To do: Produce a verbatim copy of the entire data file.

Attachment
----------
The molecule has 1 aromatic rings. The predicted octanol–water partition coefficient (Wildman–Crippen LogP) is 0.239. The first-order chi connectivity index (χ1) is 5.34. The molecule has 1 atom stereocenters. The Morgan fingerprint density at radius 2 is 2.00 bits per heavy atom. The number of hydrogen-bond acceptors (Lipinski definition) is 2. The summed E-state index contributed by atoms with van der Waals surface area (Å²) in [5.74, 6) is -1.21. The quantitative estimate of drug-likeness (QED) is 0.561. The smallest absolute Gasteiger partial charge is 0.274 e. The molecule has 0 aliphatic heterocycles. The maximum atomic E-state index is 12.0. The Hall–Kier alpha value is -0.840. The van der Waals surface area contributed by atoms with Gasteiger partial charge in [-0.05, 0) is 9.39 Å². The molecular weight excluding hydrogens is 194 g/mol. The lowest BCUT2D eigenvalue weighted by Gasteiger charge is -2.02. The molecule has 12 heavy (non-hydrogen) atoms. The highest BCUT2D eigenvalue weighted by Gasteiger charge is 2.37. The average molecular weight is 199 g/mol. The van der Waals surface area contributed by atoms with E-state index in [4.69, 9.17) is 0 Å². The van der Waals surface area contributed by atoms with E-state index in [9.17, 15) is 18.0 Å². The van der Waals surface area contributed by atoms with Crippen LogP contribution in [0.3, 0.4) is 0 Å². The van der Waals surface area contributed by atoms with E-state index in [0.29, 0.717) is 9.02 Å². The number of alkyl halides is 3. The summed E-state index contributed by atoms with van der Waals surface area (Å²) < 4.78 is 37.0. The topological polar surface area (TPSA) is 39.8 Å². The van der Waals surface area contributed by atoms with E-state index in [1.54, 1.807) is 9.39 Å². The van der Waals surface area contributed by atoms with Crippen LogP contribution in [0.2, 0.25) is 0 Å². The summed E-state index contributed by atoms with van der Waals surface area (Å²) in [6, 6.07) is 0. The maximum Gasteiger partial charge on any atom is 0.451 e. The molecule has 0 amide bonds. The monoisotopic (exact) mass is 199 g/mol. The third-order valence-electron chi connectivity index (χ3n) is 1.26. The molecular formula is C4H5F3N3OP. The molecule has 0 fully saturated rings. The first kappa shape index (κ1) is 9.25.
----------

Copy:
The molecule has 1 aromatic rings. The predicted octanol–water partition coefficient (Wildman–Crippen LogP) is 0.239. The first-order chi connectivity index (χ1) is 5.34. The molecule has 1 atom stereocenters. The Morgan fingerprint density at radius 2 is 2.00 bits per heavy atom. The number of hydrogen-bond acceptors (Lipinski definition) is 2. The summed E-state index contributed by atoms with van der Waals surface area (Å²) in [5.74, 6) is -1.21. The quantitative estimate of drug-likeness (QED) is 0.561. The smallest absolute Gasteiger partial charge is 0.274 e. The molecule has 0 aliphatic heterocycles. The maximum atomic E-state index is 12.0. The Hall–Kier alpha value is -0.840. The van der Waals surface area contributed by atoms with Gasteiger partial charge in [-0.05, 0) is 9.39 Å². The molecular weight excluding hydrogens is 194 g/mol. The lowest BCUT2D eigenvalue weighted by Gasteiger charge is -2.02. The molecule has 12 heavy (non-hydrogen) atoms. The highest BCUT2D eigenvalue weighted by Gasteiger charge is 2.37. The average molecular weight is 199 g/mol. The van der Waals surface area contributed by atoms with E-state index in [4.69, 9.17) is 0 Å². The van der Waals surface area contributed by atoms with E-state index in [9.17, 15) is 18.0 Å². The van der Waals surface area contributed by atoms with Crippen LogP contribution in [0.3, 0.4) is 0 Å². The van der Waals surface area contributed by atoms with E-state index in [0.29, 0.717) is 9.02 Å². The number of alkyl halides is 3. The summed E-state index contributed by atoms with van der Waals surface area (Å²) < 4.78 is 37.0. The topological polar surface area (TPSA) is 39.8 Å². The van der Waals surface area contributed by atoms with E-state index in [1.54, 1.807) is 9.39 Å². The van der Waals surface area contributed by atoms with Crippen LogP contribution in [0.2, 0.25) is 0 Å². The summed E-state index contributed by atoms with van der Waals surface area (Å²) in [6, 6.07) is 0. The maximum Gasteiger partial charge on any atom is 0.451 e. The molecule has 0 amide bonds. The monoisotopic (exact) mass is 199 g/mol. The third-order valence-electron chi connectivity index (χ3n) is 1.26. The molecular formula is C4H5F3N3OP. The molecule has 0 fully saturated rings. The first kappa shape index (κ1) is 9.25.